High intracellular expression of death receptor TRAIL-R2 correlates with poor prognosis for different tumor entities and thus suggests tumor-promoting activity of intracellular TRAIL-R2. We demonstrate that TRAIL-R2 interacts with the core Microprocessor components Drosha and DGCR8 and the associated regulatory proteins p68, hnRNPA1, NF45 and NF90 in the nucleus. Knockdown of TRAIL-R2 enhances Drosha-mediated processing of pri-let-7 resulting in increased levels of mature let-7, reduced expression of let-7-targets Lin28B and HMGA2 and inhibition of cell proliferation. In contrast, high abundance of nuclear TRAIL-R2, often detected in pancreatic cancer, correlates with enhanced expression of HMGA2 and dictates worse prognosis. Importantly, knockdown of TRAIL-R2 inhibits pancreatic tumor growth in an orthotopic xenotransplantation mouse model and reduced nuclear levels of TRAIL-R2 accompany differentiation of pancreatic epithelial cells in vitro. In conclusion, we define a novel function of nuclear TRAIL death receptor contributing to malignancy by inhibition of let-7-maturation (Haselmann et al., Gastroenterology epub ahead of print).

In extension to our work on pancreatic cancer we further show nuclear TRAIL-R2 functions to be of relevance in breast cancer bone metastasis. Stably shRNA- transfected clones of MDAMB231 cells revealed metastatic lesions in only 2/12 mice upon TRAIL-R2 knock-down, whereas TRAIL-R1 and control knock-down clones exhibited multiple metastases throughout the groups of 12 mice each. Under in vitro conditions some decreased apoptosis rate was observed in both TRAIL-R knock-down clonal populations compared to the controls upon TRAIL treatment. Preliminary results suggest Mesenchymal-Epithelial-Transition (as indicated by increased E-Cadherin expression in TRAIL-R2 knock-down cells) as a mechanism for reduced metastasis.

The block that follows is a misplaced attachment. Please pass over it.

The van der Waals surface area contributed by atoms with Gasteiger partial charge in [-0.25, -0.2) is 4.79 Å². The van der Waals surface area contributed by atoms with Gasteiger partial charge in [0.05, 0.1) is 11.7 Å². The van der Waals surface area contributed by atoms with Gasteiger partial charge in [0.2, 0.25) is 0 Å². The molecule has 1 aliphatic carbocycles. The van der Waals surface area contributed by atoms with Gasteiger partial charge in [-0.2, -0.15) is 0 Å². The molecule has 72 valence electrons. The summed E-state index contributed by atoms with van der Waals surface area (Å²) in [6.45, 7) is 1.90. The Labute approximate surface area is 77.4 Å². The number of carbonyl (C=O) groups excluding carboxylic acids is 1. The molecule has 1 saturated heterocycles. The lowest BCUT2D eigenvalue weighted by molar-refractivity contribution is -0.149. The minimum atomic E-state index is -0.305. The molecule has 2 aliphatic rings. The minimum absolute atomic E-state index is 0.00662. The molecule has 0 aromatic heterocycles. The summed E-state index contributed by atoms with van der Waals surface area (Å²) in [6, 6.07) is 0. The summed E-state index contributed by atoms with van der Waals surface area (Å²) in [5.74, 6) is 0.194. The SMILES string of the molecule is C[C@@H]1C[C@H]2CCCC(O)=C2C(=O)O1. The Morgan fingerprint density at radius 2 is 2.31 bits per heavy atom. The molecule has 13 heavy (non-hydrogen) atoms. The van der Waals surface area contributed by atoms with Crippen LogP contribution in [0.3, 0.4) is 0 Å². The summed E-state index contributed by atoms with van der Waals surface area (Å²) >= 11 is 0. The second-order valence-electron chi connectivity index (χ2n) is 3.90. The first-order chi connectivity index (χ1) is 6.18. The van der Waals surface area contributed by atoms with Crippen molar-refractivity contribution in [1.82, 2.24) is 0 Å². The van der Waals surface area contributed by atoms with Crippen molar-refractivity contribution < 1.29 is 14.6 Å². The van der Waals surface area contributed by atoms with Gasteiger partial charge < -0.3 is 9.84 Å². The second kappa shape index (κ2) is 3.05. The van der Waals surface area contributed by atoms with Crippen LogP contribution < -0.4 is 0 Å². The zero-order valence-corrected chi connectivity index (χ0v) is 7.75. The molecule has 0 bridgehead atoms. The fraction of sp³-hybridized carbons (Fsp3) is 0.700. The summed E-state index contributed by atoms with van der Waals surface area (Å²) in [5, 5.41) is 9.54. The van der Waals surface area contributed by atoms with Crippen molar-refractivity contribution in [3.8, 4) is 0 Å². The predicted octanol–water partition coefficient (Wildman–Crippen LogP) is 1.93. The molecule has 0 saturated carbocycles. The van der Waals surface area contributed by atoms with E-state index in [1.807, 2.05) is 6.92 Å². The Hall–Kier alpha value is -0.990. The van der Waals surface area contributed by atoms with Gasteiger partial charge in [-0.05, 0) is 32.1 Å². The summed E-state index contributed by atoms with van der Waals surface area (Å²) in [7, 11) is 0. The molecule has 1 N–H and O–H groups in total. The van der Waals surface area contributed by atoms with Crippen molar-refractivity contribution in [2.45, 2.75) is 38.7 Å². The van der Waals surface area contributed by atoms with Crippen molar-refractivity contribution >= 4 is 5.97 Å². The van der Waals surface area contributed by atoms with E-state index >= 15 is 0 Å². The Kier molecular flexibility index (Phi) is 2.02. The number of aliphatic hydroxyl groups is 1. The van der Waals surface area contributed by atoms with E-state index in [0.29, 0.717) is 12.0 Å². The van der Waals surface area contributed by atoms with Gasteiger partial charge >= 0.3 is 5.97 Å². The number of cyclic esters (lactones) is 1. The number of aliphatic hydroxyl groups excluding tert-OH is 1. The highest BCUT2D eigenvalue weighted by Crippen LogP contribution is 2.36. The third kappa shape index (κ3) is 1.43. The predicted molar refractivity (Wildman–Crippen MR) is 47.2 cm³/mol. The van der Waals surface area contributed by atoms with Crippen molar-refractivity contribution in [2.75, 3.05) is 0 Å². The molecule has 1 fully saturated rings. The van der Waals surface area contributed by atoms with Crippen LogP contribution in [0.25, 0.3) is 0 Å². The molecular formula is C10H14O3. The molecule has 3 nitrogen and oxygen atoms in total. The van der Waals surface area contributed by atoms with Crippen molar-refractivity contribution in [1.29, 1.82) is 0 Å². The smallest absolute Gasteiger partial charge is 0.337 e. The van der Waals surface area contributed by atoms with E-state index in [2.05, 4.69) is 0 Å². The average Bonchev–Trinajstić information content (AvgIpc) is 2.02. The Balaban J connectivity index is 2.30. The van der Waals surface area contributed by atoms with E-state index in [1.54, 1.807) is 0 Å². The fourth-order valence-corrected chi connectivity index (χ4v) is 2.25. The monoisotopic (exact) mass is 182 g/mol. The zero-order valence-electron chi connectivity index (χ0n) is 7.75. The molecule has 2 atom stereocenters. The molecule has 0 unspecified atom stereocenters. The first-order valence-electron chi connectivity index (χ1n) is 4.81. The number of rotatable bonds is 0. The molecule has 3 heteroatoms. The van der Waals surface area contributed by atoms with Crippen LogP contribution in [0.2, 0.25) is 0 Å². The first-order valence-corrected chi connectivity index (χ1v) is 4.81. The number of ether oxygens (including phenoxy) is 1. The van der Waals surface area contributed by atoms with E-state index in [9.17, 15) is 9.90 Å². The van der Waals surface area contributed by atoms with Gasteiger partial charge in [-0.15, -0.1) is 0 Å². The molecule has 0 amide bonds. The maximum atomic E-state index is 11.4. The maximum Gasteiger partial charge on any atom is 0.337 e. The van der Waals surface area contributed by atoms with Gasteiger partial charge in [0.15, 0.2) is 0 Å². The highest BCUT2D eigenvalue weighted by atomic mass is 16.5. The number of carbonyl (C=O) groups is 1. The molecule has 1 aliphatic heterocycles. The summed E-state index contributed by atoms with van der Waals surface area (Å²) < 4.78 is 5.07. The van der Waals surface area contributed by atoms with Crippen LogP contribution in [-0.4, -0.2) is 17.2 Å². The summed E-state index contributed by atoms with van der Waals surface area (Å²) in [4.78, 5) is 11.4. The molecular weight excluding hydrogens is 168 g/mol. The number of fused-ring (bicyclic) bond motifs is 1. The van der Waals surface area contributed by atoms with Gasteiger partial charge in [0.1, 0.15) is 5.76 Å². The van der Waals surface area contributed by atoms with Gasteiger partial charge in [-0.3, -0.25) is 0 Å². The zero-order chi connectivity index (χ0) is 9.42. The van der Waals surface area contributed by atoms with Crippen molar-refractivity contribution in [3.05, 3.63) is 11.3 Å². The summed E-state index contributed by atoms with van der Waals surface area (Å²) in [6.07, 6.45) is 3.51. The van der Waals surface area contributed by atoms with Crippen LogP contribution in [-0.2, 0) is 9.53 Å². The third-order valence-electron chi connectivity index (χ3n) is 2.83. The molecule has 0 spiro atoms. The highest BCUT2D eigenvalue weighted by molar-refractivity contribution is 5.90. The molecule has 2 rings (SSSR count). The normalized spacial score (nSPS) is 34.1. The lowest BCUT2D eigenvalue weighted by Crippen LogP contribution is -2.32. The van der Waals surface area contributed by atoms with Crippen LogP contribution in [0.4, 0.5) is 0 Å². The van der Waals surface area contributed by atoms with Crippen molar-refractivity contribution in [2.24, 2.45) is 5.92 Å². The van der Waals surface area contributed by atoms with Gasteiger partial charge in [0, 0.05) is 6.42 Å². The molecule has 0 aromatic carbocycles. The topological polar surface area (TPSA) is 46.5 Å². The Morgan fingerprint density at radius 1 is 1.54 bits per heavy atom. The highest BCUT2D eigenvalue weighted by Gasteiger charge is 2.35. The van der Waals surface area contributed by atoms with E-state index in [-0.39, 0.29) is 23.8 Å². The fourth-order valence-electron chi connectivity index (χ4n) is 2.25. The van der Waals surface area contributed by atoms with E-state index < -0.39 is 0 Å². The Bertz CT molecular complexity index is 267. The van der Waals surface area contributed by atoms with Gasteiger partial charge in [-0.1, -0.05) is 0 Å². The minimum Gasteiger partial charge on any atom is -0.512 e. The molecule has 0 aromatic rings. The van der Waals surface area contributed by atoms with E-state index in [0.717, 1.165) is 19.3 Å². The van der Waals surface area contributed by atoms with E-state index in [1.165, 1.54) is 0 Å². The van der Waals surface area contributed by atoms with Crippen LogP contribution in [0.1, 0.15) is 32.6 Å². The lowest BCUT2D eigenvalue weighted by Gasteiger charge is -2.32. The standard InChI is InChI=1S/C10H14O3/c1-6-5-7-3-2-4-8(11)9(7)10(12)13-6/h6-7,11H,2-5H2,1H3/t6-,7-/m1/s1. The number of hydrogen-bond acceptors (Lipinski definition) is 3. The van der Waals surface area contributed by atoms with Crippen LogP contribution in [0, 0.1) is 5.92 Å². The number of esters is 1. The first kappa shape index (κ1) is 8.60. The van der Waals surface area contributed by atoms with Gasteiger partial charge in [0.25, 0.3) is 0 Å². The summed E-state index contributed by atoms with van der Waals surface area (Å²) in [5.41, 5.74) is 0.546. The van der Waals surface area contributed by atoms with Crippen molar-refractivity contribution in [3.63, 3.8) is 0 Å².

In summary, we show nuclear death receptor TRAIL-R2 to significantly contribute to malignant progression in two different pre-clinical tumor models. Thus, targeted intervention to prevent nuclear localization may serve as a novel therapeutic strategy.

Supported by DFG (TR 1063/2-1 and TR 1063/3-1 - SKELMET FOR 1586).

Citation Format: Holger Kalthoff, Verena Haselmann, Alexandra Kurz, Uwe Bertsch, Sebastian Huebner, Hendrik Fritsche, Charlotte Hauser, Christian Schem, Rob Tower, Thorsten Heilmann, Sanjay Tiwari, Claus C. Glüer, Anna Trauzold. Trail-R2: A death receptor turns malignant upon nuclear localization. [abstract]. In: Proceedings of the 105th Annual Meeting of the American Association for Cancer Research; 2014 Apr 5-9; San Diego, CA. Philadelphia (PA): AACR; Cancer Res 2014;74(19 Suppl):Abstract nr 2955. doi:10.1158/1538-7445.AM2014-2955